If you’re looking for easy viewing entertainment, these basketball Hogs are not your thing. If you don’t want to be up and down in front of your TV screen, jumping for joy one minute and pulling your hair out the next, this team is not for you. High blood pressure ? Don’t watch. Afraid of scaring the dog and kids, lock yourself in your TV room solo.

Arkansas’ thrilling, exasperating, uplifting and teeth grinding 73-63 win over Illinois in the first round of the NCAA West Regional was just the latest example of something that has happened quite often this season. Arkansas has won some of these games but has also lost many of them. If, as a Razorbacks basketball fan, this gets to you, let me offer some advice. It’s not going to change. Accept the good with the bad.

Against the Fighting Illini the good was on display with 4:03 left in the first half. Ricky Council IV connected on a three-pointer, one of just three the Hogs hit in the game. But this one, coupled with some fierce defense, had Arkansas by 14 with 4:06 left until intermission. The Razorbacks had a chance to put Illinois in a huge hole at halftime but along came the bad.

With 3:38 left Jordan Walsh missed a three-pointer. With 2:48 remaining Nick Smith Jr. put up and missed a three. Council IV got the rebound and missed a power dunk. At the 2:04 mark Walsh turned the ball over and with :47 left Kamani Johnson missed a layup.

Arkansas settled for a 10 point lead at the break leaving Hogs fans wondering if they were about to witness the same second half collapse they had endured in an SEC tournament loss to Texas A&M six days earlier.

Actually, as the final half started, there was more of the good. The defense continued to be outstanding but with a patient and more patterned offense. Arkansas looked like it was running set plays as Makhi Mitchell hit a short jumper, followed by layup with 11:02 left in the game. Illinois appeared to be down for the count as the Razorbacks jumped the lead to 17 points.

But that lead would go from comfortable to decidedly uncomfortable as Illinois scored eight unanswered points and eventually cut that once hefty pad to just five with 2:30 to go.

I found myself wondering what was going through Eric Musselman’s head as during that stretch as he’d watched Nick Smith Jr. race toward the Illinois goal for what could have been a fast break layup and possibly an and-one situation. Instead Smith Jr. got fancy and lofted the ball up high to a trailing Council IV who lost control of the ball and blew a dunk.

Seconds later Smith Jr. committed a foul and Terrance Shannon Jr. promptly dropped in a couple of free throws on the other end. A seven-point lead with 2:35 left looks a lot different from an 11 point lead. To make matter worse, Smith Jr. promptly turned the ball over and Arkansas’ shrinking lead dropped to just five on an R.J. Melendez dunk with 2:30 left. Thankfully, with defense, the good took back over and the Hogs stretched that lead back to 10 at the final horn.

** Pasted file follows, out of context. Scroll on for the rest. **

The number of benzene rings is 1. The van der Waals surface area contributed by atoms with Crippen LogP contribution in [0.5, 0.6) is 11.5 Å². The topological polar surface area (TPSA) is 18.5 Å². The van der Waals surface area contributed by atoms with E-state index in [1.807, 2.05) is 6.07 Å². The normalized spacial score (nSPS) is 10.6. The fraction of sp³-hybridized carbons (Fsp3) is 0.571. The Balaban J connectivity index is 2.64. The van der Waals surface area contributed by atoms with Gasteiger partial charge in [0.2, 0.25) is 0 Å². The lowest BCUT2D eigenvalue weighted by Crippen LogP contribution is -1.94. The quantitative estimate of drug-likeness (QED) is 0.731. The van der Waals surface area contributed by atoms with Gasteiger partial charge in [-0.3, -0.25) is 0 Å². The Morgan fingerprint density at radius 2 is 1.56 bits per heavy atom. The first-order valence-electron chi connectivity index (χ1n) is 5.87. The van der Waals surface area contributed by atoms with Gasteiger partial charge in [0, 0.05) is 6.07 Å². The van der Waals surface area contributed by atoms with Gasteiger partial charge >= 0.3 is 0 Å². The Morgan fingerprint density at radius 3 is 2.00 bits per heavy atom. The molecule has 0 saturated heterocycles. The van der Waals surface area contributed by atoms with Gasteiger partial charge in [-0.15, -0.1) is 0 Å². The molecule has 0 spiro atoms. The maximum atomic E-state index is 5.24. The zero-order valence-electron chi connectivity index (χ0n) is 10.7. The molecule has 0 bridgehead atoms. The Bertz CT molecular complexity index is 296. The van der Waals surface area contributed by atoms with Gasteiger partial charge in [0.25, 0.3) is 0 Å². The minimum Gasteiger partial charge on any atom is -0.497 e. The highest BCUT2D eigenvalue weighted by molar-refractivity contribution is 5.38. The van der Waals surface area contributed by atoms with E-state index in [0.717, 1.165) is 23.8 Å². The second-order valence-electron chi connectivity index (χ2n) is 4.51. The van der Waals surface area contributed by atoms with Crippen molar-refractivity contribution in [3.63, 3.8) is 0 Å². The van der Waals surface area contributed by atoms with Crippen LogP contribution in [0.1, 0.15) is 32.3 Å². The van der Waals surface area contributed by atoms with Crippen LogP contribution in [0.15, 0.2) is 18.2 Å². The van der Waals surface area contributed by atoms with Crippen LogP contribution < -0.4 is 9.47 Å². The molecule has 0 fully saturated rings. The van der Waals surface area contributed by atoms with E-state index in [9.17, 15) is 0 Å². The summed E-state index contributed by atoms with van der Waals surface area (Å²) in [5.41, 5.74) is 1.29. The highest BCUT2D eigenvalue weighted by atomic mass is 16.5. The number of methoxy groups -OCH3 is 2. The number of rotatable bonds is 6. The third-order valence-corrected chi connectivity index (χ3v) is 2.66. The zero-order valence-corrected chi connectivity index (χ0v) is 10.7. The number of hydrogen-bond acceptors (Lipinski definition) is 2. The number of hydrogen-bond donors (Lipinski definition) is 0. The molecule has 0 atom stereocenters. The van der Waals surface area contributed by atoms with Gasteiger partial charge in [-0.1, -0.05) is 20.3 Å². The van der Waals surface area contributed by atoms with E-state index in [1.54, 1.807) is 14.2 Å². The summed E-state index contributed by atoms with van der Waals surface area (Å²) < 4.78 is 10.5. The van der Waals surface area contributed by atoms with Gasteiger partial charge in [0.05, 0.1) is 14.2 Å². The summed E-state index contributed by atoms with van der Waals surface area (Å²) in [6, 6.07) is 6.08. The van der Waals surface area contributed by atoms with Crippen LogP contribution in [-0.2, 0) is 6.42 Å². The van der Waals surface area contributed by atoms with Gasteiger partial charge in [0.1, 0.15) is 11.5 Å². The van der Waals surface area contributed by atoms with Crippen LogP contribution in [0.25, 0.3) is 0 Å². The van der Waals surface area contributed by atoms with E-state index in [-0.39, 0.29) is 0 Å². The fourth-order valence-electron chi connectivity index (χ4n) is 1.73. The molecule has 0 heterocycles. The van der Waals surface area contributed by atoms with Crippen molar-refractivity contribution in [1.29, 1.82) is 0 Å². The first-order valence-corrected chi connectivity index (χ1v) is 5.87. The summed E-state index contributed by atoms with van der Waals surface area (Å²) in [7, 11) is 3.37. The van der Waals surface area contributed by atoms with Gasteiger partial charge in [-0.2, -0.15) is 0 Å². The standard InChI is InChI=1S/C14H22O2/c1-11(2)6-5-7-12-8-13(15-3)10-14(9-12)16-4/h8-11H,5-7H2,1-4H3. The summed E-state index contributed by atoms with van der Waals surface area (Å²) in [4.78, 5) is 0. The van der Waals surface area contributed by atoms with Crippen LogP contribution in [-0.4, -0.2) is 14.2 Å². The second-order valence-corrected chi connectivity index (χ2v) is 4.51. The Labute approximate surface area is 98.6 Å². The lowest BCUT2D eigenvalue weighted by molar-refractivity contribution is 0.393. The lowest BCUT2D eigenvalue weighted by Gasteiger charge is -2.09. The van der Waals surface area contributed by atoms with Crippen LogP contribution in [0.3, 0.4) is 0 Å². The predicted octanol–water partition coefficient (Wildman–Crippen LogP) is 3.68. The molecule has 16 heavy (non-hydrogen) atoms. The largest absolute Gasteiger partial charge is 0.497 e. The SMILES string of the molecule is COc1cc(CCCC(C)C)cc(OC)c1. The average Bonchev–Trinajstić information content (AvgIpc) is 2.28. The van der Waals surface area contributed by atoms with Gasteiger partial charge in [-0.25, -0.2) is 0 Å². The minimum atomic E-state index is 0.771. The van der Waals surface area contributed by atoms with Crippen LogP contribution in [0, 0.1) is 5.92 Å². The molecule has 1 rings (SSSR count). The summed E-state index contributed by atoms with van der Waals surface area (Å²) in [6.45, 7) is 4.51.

A friend of mine was happy with the final result but seemed almost dumbfounded by what he thought was Smith Jr.’s ill advised alley-oop attempt. He put in a text, ‘What what NSJ thinking? What if that had been my last memory of him as a Hog?’

I was wondering what Eric Musselman was thinking about that situation and several other questionable offensive decisions made by his players during the game. I got the answer in the post game presser.

“Ricky’s made some spectacular dunks for us and that would have put an end to it probably,” Muss told reporters. “I kind of allow our team to do that type of stuff. I’ve never told them not to throw lobs. I felt at that time we maybe could have milked the clock on that particular possession. But hey, you give a team offensive freedom and you’re very demanding defensively. That’s kind of the philosophy we’ve always had.”

Another friend must have seen that response because he texted me with this observation: ‘Maybe we have to rest on offense because our defense is so relentless.’

Maybe, but a smothering defense alone will not likely be enough against a Kansas team that bullied its way into the second round with a 96-68 domination of Howard. I have a strong feeling that periodic resting on the offensive end against the Jayhawks won’t cut it.

Let’s hope that Muss’ Hogs are playing smart basketball on both ends of the floor come Saturday.